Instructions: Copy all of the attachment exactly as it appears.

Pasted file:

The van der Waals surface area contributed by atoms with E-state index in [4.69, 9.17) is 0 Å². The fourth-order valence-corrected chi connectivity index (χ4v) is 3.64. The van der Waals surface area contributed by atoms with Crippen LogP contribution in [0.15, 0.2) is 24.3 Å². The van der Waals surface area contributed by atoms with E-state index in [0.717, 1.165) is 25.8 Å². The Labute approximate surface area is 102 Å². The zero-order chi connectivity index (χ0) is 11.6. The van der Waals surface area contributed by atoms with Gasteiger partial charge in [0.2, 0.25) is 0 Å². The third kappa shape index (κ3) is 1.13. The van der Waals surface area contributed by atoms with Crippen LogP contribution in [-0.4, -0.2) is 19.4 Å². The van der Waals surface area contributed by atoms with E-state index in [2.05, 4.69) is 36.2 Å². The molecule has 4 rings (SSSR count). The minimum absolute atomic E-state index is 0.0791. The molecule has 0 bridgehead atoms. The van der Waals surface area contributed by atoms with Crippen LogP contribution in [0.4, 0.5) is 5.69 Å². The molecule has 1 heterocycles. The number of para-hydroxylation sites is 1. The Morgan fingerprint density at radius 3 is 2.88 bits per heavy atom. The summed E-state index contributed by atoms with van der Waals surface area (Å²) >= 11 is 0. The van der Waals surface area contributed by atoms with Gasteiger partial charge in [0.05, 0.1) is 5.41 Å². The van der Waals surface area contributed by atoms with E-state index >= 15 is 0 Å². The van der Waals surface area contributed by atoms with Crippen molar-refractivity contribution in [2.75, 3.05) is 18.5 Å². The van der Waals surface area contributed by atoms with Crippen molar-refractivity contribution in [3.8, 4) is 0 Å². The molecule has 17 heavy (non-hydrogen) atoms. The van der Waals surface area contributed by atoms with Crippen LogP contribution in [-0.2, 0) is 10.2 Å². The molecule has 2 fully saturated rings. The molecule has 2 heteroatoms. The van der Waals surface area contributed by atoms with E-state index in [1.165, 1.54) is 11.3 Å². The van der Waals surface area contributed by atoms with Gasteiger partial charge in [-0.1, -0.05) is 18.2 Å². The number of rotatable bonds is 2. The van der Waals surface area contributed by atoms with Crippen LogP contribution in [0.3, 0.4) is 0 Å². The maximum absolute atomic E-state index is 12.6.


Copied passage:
The van der Waals surface area contributed by atoms with E-state index in [4.69, 9.17) is 0 Å². The fourth-order valence-corrected chi connectivity index (χ4v) is 3.64. The van der Waals surface area contributed by atoms with Crippen LogP contribution in [0.15, 0.2) is 24.3 Å². The van der Waals surface area contributed by atoms with E-state index in [0.717, 1.165) is 25.8 Å². The Labute approximate surface area is 102 Å². The zero-order chi connectivity index (χ0) is 11.6. The van der Waals surface area contributed by atoms with Gasteiger partial charge in [0.2, 0.25) is 0 Å². The third kappa shape index (κ3) is 1.13. The van der Waals surface area contributed by atoms with Crippen LogP contribution in [-0.4, -0.2) is 19.4 Å². The van der Waals surface area contributed by atoms with E-state index in [2.05, 4.69) is 36.2 Å². The molecule has 4 rings (SSSR count). The minimum absolute atomic E-state index is 0.0791. The molecule has 0 bridgehead atoms. The van der Waals surface area contributed by atoms with Crippen LogP contribution in [0.4, 0.5) is 5.69 Å². The molecule has 1 heterocycles. The number of para-hydroxylation sites is 1. The Morgan fingerprint density at radius 3 is 2.88 bits per heavy atom. The summed E-state index contributed by atoms with van der Waals surface area (Å²) >= 11 is 0. The van der Waals surface area contributed by atoms with Gasteiger partial charge in [0.05, 0.1) is 5.41 Å². The van der Waals surface area contributed by atoms with E-state index >= 15 is 0 Å². The van der Waals surface area contributed by atoms with Crippen molar-refractivity contribution in [2.75, 3.05) is 18.5 Å². The van der Waals surface area contributed by atoms with Crippen molar-refractivity contribution in [3.8, 4) is 0 Å². The molecule has 17 heavy (non-hydrogen) atoms. The van der Waals surface area contributed by atoms with Crippen LogP contribution in [-0.2, 0) is 10.2 Å². The molecule has 2 fully saturated rings. The molecule has 2 heteroatoms. The van der Waals surface area contributed by atoms with E-state index in [1.165, 1.54) is 11.3 Å². The van der Waals surface area contributed by atoms with Gasteiger partial charge in [-0.1, -0.05) is 18.2 Å². The number of rotatable bonds is 2. The van der Waals surface area contributed by atoms with Crippen LogP contribution in [0.3, 0.4) is 0 Å². The maximum absolute atomic E-state index is 12.6.